Letters To The Editor
April 15, 2009 - MidWeek
City taxes are up
In his recent letter, Deputy Director Mark Oto of the city Department of Budget and Fiscal Services took me to task for pointing out the mayor’s across-the-board increases in rates and fees - obviously a subject that makes Mr. Oto uncomfortable. So he tried to change the subject on residential property taxes by pointing out that the mayor reduced the residential property tax rate. (I’ll not bother to address here what the mayor did to commercial real property tax rates. Take a guess.)
I admire Mr. Oto’s tenacity. He does stick to his story, hoping we all won’t notice that the actual property taxes we pay have soared under Mayor Hannemann. The tweaking downward of residential tax rates by the mayor was absolutely swamped by the increase in assessed property values. I urge readers to go to honolulupropertytax.com and look up the actual taxes you paid on your residential property, year by year, under Mayor Hannemann.
Then maybe you’ll have the answer the next time Mr. Oto asks, “Who are you going to believe? Mayor Hannemann or your own lying checkbook?”
Robert R. Kessler
Sleight of hand
He’s an employee of Mayor Hannemann, so I expected Mark K. Oto, city Department of Budget and Fiscal Services, to defend his boss. But his personal attacks on a tax-paying citizen and his arrogant response is beyond acceptable behavior.
After unnecessary name calling of respected Robert Kessler, Oto defends the mayor’s highest property taxes in the history of the city and county by stating, “The mayor does not control the ... value of individual properties,” and since the mayor has taken office in 2005 (he reduced) “the rate to $3.29 today - 46 cents lower per $1,000 of value.”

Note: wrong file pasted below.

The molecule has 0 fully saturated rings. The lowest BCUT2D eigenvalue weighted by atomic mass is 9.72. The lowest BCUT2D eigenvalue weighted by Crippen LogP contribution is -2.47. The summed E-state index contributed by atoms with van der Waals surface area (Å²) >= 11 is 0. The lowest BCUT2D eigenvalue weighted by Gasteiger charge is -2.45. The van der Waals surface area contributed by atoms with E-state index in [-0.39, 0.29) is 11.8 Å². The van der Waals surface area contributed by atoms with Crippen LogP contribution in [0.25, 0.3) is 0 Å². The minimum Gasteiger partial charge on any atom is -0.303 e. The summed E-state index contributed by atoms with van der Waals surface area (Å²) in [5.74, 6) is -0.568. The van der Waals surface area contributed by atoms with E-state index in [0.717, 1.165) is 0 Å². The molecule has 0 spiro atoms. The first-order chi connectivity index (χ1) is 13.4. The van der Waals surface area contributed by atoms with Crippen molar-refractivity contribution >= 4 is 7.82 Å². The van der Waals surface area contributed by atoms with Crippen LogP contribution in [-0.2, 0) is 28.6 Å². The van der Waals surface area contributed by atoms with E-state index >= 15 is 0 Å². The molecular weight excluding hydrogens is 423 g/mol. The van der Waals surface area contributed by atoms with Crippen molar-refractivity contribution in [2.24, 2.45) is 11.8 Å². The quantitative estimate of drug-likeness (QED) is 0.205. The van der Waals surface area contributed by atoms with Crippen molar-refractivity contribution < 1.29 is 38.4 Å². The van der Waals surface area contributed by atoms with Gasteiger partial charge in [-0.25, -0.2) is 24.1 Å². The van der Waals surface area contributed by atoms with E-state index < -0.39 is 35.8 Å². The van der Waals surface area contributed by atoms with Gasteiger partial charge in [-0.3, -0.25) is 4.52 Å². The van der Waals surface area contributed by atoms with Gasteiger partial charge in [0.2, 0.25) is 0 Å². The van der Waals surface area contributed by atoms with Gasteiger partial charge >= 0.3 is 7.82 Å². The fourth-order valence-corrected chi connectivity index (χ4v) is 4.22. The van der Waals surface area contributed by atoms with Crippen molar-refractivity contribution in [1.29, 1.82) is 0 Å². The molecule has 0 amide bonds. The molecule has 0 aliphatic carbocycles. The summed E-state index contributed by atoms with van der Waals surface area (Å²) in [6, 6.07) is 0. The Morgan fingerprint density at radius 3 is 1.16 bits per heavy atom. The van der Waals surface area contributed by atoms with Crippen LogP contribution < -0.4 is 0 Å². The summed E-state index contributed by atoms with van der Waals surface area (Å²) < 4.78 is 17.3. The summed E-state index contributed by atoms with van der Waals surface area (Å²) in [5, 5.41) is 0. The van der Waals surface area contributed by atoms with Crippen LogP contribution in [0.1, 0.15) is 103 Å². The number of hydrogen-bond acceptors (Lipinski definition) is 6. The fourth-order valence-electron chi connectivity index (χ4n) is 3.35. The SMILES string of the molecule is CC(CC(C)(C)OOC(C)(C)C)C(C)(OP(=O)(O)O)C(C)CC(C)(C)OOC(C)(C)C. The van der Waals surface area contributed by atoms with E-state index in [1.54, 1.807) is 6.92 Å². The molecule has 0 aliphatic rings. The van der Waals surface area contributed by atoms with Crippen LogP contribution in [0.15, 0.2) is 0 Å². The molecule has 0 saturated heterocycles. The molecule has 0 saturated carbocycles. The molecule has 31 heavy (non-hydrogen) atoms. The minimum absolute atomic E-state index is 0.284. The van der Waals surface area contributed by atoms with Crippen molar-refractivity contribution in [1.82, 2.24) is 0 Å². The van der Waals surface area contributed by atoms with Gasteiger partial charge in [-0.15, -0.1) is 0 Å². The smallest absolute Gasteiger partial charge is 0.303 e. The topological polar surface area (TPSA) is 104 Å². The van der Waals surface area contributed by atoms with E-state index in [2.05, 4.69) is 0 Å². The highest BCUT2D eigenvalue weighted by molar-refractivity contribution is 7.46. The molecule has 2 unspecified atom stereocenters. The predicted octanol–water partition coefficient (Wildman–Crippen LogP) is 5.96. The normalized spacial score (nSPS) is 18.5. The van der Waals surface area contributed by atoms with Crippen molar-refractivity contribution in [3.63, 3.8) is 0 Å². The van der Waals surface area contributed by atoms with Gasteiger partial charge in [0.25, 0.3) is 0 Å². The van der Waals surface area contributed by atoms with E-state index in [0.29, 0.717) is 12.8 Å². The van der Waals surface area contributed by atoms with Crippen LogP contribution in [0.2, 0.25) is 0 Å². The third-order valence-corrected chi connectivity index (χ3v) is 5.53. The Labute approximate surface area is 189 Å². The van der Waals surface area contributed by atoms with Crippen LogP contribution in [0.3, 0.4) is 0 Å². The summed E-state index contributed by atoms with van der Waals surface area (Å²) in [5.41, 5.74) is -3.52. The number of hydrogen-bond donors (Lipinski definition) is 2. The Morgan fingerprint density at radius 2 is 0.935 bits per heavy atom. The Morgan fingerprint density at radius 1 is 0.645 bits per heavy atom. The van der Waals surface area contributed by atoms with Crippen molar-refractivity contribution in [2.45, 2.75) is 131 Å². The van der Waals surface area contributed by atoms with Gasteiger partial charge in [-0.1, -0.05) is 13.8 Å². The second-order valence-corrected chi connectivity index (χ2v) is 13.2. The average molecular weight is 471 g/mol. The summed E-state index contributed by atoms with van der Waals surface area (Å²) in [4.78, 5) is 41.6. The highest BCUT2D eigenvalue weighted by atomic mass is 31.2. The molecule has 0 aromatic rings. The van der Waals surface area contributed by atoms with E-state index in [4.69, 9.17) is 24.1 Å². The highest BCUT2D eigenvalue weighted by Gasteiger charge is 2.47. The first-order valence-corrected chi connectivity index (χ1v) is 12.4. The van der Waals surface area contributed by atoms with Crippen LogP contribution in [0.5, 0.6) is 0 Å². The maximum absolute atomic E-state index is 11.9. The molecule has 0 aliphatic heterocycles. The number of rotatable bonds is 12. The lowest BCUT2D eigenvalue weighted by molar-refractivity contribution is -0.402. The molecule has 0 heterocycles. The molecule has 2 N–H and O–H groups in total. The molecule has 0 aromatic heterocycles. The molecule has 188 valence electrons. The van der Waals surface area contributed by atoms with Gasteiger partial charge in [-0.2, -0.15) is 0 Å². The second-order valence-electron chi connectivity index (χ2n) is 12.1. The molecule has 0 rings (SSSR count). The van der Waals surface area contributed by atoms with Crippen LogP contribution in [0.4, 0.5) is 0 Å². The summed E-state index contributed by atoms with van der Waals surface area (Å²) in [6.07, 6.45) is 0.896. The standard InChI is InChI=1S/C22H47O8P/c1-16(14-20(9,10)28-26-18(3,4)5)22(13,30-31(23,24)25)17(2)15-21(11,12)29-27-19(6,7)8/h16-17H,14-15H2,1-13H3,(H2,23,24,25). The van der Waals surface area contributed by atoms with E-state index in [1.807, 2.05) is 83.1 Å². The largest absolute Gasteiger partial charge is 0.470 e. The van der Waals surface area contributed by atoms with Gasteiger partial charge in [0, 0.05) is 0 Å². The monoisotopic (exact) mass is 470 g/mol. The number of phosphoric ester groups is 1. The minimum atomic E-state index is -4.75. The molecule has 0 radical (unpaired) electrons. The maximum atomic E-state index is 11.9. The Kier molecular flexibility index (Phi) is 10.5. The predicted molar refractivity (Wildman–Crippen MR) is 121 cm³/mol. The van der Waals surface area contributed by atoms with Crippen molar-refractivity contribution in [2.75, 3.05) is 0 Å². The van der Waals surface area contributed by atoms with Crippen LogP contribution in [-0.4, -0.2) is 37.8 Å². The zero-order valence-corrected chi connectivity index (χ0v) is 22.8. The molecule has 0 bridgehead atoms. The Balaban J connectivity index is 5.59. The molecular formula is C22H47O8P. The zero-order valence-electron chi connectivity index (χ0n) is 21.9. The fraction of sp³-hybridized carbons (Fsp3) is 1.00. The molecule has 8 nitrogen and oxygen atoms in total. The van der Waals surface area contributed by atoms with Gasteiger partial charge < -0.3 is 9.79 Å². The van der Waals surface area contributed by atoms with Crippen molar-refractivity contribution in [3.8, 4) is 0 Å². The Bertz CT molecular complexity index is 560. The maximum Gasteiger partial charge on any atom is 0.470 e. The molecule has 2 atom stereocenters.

If Oto is telling us that our property taxes are lower than in 2005, he needs to go back to accounting school. It is sleight of hand to reduce the rate when values are rising by double digits as they had been until 2008. While pretending to reduce property taxes, you are only reducing the multiplier and still taking in more tax paid for by already over-burdened citizens.
The fact is that no matter how you slice it, since 2005 when Mayor Hannemann took office, we are paying higher property taxes. And to make this increase even more frustrating, as property values have gone down substantially since 2008, the mayor is proposing to increase the rate to $3.59, a 30-cent increase in one year. So instead of the break in property taxes we need to maintain our homes, the mayor takes away the expected tax cut.
If Mr. Oto is the kind of expert in the Budget and Fiscal Services he claims to be, we are all in big
Garry P. Smith
Seniors and rail
We of Pohulani affordable senior apartments on Queen Street, nearly 300 tenants, want to express our opposition to the request of moving the rail from Halekauwila Street to Queen Street, directly in front of our state-owned-and-operated senior housing, without one ounce of consideration for how extremely disruptive this will be to our quality of life as well as our health and welfare. Most of the seniors who live in Pohulani have some type of aging health issues and various illnesses - from dialysis to chronic lung diseases, cancer to heart disease, with many in wheelchairs or using walkers and canes.
All of us need a peaceful home environment. The continuos noise, dust, dirt and disruption of our daily life with the work to be done, perhaps even some night work, would be extremely distressing to contend with and would take away a quality of life we now enjoy in our golden years.
We have just had nearly three years of disruption with the building of Keola Lai condos across the street, which was very difficult to tolerate and caused many additional health issues. So we sincerely ask that Judge Helen Gillmor reconsider her ruling.
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